The Nazis discovered it. The Allies won the war with it. It conquered diseases, changed laws, and single-handedly launched the era of antibiotics. This incredible discovery was sulfa, the first antibiotic. In The Demon Under the Microscope, Thomas Hager chronicles the dramatic history of the drug that shaped modern medicine. Sulfa saved millions of lives among them those of Winston Churchill and Franklin Dela Roosevelt Jr. but its real effects are even more far reaching. Sulfa changed the way new drugs were developed, approved, and sold; transformed the way doctors treated patients; and ushered in the era of modern medicine. The very concept that chemicals created in a lab could cure disease revolutionized medicine, taking it from the treatment of symptoms and discomfort to the eradication of the root cause of illness. A strange and colorful story, The Demon Under the Microscope illuminates the vivid characters, corporate strategy, individual idealism, careful planning, lucky breaks, cynicism, heroism, greed, hard work, and the central (though mistaken) idea that brought sulfa to the world. This is a fascinating scientific tale with all the excitement and intrigue of a great suspense vel. For thousands of years, humans had sought medicines with which they could defeat contagion, and they had slowly, painstakingly, won a few battles: some vaccines to ward off disease, a handful of antitoxins. A drug or two was available that could stop parasitic diseases once they hit, tropical maladies like malaria and sleeping sickness. But the great killers of Europe, North America, and most of Asia pneumonia, plague, tuberculosis, diphtheria, cholera, meningitis were caused t by parasites but by bacteria, much smaller, far different microorganisms. By 1931, thing on earth could stop a bacterial infection once it started. . . . But all that was about to change. . . . from The Demon Under the MicroscopeFrom the Hardcover edition.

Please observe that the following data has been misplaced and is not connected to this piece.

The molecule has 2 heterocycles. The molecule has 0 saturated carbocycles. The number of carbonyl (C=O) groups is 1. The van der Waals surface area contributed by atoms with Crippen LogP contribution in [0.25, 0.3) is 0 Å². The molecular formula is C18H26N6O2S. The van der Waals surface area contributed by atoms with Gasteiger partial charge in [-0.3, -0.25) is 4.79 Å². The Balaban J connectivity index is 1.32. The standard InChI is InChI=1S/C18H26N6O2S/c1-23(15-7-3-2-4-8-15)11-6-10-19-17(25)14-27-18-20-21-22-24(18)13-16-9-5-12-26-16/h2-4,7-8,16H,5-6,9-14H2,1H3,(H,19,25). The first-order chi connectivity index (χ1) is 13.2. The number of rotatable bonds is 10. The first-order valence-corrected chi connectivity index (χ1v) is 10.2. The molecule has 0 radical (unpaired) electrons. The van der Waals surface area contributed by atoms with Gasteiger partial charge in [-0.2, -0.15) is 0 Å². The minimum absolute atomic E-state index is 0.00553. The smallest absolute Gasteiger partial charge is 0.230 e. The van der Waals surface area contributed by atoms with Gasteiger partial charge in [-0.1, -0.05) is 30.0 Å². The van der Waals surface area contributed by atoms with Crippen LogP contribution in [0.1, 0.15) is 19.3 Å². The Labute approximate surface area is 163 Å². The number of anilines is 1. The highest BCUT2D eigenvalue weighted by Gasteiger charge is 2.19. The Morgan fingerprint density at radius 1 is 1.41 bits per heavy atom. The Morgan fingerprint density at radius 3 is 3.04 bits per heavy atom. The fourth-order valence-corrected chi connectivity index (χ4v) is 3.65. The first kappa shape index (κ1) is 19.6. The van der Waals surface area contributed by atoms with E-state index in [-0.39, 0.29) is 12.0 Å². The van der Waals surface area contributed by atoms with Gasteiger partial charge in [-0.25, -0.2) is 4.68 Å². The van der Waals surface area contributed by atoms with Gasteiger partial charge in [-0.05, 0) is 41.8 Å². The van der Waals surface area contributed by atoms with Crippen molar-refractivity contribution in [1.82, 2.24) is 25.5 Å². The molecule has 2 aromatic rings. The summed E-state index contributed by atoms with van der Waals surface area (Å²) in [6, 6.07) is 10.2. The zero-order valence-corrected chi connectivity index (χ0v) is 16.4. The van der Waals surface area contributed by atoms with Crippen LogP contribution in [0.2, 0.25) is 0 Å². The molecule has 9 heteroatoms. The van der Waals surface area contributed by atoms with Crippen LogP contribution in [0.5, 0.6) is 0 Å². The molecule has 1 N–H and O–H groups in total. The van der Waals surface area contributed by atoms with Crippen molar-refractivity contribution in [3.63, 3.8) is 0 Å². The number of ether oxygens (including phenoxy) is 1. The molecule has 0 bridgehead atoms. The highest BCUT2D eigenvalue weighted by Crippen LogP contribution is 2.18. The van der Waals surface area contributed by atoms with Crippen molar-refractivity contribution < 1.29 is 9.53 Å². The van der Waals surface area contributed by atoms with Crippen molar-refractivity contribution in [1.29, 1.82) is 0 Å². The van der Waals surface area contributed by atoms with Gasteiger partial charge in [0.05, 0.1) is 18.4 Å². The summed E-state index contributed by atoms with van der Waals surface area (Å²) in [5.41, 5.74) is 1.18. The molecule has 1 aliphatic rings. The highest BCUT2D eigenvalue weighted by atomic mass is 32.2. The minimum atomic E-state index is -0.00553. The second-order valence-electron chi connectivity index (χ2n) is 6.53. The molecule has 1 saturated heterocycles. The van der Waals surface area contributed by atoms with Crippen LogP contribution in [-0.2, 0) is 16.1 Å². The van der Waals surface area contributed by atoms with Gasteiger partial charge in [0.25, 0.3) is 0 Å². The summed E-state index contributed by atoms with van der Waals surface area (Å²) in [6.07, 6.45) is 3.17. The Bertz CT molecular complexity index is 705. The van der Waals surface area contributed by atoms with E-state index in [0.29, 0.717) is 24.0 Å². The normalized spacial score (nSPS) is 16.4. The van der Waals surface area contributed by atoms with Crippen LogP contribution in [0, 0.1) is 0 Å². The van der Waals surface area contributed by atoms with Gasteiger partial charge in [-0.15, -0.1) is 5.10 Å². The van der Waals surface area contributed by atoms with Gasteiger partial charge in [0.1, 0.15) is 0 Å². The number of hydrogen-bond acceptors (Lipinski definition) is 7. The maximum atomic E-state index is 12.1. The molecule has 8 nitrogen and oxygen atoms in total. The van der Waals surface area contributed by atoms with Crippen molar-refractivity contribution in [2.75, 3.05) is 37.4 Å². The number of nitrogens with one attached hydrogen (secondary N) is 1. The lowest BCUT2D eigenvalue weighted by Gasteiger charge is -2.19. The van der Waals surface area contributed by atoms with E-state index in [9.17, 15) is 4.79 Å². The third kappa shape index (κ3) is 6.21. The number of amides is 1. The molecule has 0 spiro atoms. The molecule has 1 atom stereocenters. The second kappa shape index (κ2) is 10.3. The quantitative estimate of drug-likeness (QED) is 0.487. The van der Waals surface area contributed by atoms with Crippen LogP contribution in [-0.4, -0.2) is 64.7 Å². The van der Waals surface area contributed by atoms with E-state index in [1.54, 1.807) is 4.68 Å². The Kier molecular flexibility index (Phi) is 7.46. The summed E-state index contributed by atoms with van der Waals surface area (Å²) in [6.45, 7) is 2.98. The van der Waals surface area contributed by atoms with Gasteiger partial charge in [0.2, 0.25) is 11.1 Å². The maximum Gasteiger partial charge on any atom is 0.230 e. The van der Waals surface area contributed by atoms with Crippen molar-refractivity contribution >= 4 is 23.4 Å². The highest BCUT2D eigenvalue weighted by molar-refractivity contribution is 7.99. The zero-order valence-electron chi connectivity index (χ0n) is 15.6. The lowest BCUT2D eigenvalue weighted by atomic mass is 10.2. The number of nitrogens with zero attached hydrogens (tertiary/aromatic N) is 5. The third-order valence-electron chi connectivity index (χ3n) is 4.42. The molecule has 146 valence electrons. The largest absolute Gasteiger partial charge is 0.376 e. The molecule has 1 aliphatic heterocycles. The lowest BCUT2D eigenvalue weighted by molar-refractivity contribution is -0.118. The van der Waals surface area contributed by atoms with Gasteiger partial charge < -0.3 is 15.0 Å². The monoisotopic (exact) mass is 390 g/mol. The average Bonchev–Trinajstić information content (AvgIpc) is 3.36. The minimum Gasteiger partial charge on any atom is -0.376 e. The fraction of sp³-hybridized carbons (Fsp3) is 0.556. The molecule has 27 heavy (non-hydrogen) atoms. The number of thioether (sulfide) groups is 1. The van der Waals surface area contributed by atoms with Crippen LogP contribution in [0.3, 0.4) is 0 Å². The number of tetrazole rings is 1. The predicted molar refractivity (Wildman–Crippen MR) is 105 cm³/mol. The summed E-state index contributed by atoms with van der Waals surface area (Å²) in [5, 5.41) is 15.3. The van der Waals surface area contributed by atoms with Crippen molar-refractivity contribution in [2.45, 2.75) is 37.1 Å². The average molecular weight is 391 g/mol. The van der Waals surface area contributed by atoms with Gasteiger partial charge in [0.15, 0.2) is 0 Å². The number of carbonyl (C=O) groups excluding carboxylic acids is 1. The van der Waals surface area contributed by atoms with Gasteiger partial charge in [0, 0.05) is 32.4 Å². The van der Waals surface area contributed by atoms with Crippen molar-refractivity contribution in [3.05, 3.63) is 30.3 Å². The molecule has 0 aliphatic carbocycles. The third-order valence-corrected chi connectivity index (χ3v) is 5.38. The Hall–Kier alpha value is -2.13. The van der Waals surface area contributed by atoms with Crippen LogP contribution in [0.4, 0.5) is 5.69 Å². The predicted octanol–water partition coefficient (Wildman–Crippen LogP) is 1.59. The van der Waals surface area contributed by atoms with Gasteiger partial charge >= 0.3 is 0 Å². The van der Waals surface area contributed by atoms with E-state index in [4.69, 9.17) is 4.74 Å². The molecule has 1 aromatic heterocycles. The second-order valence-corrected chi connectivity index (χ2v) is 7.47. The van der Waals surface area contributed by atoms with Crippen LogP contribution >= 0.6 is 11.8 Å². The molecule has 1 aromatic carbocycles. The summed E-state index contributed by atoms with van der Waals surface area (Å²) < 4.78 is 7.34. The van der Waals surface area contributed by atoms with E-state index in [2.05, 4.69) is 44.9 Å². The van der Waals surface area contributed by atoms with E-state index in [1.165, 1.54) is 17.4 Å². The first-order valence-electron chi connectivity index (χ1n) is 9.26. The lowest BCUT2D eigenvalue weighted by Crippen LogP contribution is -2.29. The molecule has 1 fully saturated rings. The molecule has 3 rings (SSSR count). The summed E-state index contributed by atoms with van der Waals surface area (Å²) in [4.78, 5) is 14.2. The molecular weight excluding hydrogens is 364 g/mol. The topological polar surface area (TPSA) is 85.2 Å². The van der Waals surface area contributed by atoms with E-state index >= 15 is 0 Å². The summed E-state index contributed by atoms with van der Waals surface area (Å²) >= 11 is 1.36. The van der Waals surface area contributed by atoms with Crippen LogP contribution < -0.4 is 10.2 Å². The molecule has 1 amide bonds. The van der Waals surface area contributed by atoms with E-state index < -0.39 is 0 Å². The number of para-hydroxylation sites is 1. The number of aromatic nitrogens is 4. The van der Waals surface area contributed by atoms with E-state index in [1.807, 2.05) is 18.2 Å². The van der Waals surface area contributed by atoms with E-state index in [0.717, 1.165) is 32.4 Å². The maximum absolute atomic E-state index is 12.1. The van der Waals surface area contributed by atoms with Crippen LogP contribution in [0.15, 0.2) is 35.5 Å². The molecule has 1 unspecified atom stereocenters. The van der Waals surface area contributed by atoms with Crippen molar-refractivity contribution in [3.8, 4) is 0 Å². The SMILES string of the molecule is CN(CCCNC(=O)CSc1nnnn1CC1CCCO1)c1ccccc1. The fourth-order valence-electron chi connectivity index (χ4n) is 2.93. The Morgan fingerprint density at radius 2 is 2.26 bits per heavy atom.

Veteran science and medical writer Thomas Hager is the author of three books, including Force of Nature: The Life of Linus Pauling, and his work has appeared in publications ranging from Reader s Digest to Medical Tribune. A former director of the University of Oregon Press, contributing editor to American Health, and correspondent for the Journal of the American Medical Association, he lives in Eugene, Oregon. From the Hardcover edition.